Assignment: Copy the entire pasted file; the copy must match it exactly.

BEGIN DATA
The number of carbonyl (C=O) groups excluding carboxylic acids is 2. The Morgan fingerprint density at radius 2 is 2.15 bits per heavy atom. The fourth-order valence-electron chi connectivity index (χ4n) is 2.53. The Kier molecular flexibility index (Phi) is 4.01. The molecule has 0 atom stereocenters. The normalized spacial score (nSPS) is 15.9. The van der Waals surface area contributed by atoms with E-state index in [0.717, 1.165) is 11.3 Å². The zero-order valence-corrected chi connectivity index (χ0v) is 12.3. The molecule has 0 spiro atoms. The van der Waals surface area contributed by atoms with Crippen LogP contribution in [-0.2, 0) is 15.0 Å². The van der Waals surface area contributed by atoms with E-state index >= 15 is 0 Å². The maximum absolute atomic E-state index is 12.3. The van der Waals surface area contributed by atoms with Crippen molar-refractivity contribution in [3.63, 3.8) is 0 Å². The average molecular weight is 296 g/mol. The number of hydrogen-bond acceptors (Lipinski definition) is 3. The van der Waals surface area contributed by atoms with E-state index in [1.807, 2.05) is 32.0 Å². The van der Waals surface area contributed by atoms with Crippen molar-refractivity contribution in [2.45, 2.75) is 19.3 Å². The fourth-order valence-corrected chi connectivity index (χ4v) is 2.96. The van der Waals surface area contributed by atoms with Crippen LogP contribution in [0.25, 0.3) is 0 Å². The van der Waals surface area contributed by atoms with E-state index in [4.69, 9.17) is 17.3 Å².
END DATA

The number of carbonyl (C=O) groups excluding carboxylic acids is 2. The Morgan fingerprint density at radius 2 is 2.15 bits per heavy atom. The fourth-order valence-electron chi connectivity index (χ4n) is 2.53. The Kier molecular flexibility index (Phi) is 4.01. The molecule has 0 atom stereocenters. The normalized spacial score (nSPS) is 15.9. The van der Waals surface area contributed by atoms with E-state index in [0.717, 1.165) is 11.3 Å². The zero-order valence-corrected chi connectivity index (χ0v) is 12.3. The molecule has 0 spiro atoms. The van der Waals surface area contributed by atoms with Crippen LogP contribution in [-0.2, 0) is 15.0 Å². The van der Waals surface area contributed by atoms with E-state index >= 15 is 0 Å². The maximum absolute atomic E-state index is 12.3. The van der Waals surface area contributed by atoms with Crippen molar-refractivity contribution in [3.63, 3.8) is 0 Å². The average molecular weight is 296 g/mol. The number of hydrogen-bond acceptors (Lipinski definition) is 3. The van der Waals surface area contributed by atoms with E-state index in [1.807, 2.05) is 32.0 Å². The van der Waals surface area contributed by atoms with Crippen molar-refractivity contribution in [2.45, 2.75) is 19.3 Å². The fourth-order valence-corrected chi connectivity index (χ4v) is 2.96. The van der Waals surface area contributed by atoms with Crippen LogP contribution in [0.25, 0.3) is 0 Å². The van der Waals surface area contributed by atoms with E-state index in [4.69, 9.17) is 17.3 Å².